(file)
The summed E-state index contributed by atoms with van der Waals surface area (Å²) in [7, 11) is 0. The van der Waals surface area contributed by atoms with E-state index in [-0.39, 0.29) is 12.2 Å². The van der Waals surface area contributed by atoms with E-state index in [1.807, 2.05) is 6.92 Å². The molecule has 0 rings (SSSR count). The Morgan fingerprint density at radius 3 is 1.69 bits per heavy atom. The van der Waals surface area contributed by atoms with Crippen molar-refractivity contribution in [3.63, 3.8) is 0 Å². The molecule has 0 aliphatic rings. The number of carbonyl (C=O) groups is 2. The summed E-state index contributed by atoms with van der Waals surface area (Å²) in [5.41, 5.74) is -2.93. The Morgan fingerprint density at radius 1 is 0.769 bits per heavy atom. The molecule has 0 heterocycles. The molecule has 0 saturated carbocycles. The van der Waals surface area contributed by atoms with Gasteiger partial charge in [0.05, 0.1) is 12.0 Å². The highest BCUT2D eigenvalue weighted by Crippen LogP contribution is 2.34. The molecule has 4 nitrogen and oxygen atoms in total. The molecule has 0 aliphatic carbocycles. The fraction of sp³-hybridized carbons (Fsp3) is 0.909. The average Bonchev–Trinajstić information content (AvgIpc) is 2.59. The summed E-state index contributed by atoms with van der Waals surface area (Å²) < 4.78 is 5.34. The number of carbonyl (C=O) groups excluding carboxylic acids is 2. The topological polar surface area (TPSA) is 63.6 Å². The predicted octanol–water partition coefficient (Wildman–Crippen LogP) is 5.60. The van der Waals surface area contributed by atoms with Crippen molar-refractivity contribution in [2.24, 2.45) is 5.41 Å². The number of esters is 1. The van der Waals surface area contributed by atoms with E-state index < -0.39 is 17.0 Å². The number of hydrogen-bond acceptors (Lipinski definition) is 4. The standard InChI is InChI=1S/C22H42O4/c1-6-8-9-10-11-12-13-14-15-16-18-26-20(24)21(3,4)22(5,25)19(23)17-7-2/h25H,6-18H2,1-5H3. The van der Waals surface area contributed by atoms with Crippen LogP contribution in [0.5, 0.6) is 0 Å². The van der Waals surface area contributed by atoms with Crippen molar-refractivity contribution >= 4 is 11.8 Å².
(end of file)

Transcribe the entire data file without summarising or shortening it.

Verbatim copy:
The summed E-state index contributed by atoms with van der Waals surface area (Å²) in [7, 11) is 0. The van der Waals surface area contributed by atoms with E-state index in [-0.39, 0.29) is 12.2 Å². The van der Waals surface area contributed by atoms with E-state index in [1.807, 2.05) is 6.92 Å². The molecule has 0 rings (SSSR count). The Morgan fingerprint density at radius 3 is 1.69 bits per heavy atom. The van der Waals surface area contributed by atoms with Crippen molar-refractivity contribution in [3.63, 3.8) is 0 Å². The molecule has 0 aliphatic rings. The number of carbonyl (C=O) groups is 2. The summed E-state index contributed by atoms with van der Waals surface area (Å²) in [5.41, 5.74) is -2.93. The Morgan fingerprint density at radius 1 is 0.769 bits per heavy atom. The molecule has 0 heterocycles. The molecule has 0 saturated carbocycles. The van der Waals surface area contributed by atoms with Gasteiger partial charge in [0.05, 0.1) is 12.0 Å². The highest BCUT2D eigenvalue weighted by Crippen LogP contribution is 2.34. The molecule has 4 nitrogen and oxygen atoms in total. The molecule has 0 aliphatic carbocycles. The fraction of sp³-hybridized carbons (Fsp3) is 0.909. The average Bonchev–Trinajstić information content (AvgIpc) is 2.59. The summed E-state index contributed by atoms with van der Waals surface area (Å²) < 4.78 is 5.34. The number of carbonyl (C=O) groups excluding carboxylic acids is 2. The topological polar surface area (TPSA) is 63.6 Å². The predicted octanol–water partition coefficient (Wildman–Crippen LogP) is 5.60. The van der Waals surface area contributed by atoms with Crippen molar-refractivity contribution in [2.24, 2.45) is 5.41 Å². The number of esters is 1. The van der Waals surface area contributed by atoms with E-state index < -0.39 is 17.0 Å². The number of hydrogen-bond acceptors (Lipinski definition) is 4. The standard InChI is InChI=1S/C22H42O4/c1-6-8-9-10-11-12-13-14-15-16-18-26-20(24)21(3,4)22(5,25)19(23)17-7-2/h25H,6-18H2,1-5H3. The van der Waals surface area contributed by atoms with Crippen LogP contribution in [0.5, 0.6) is 0 Å². The van der Waals surface area contributed by atoms with Crippen molar-refractivity contribution >= 4 is 11.8 Å².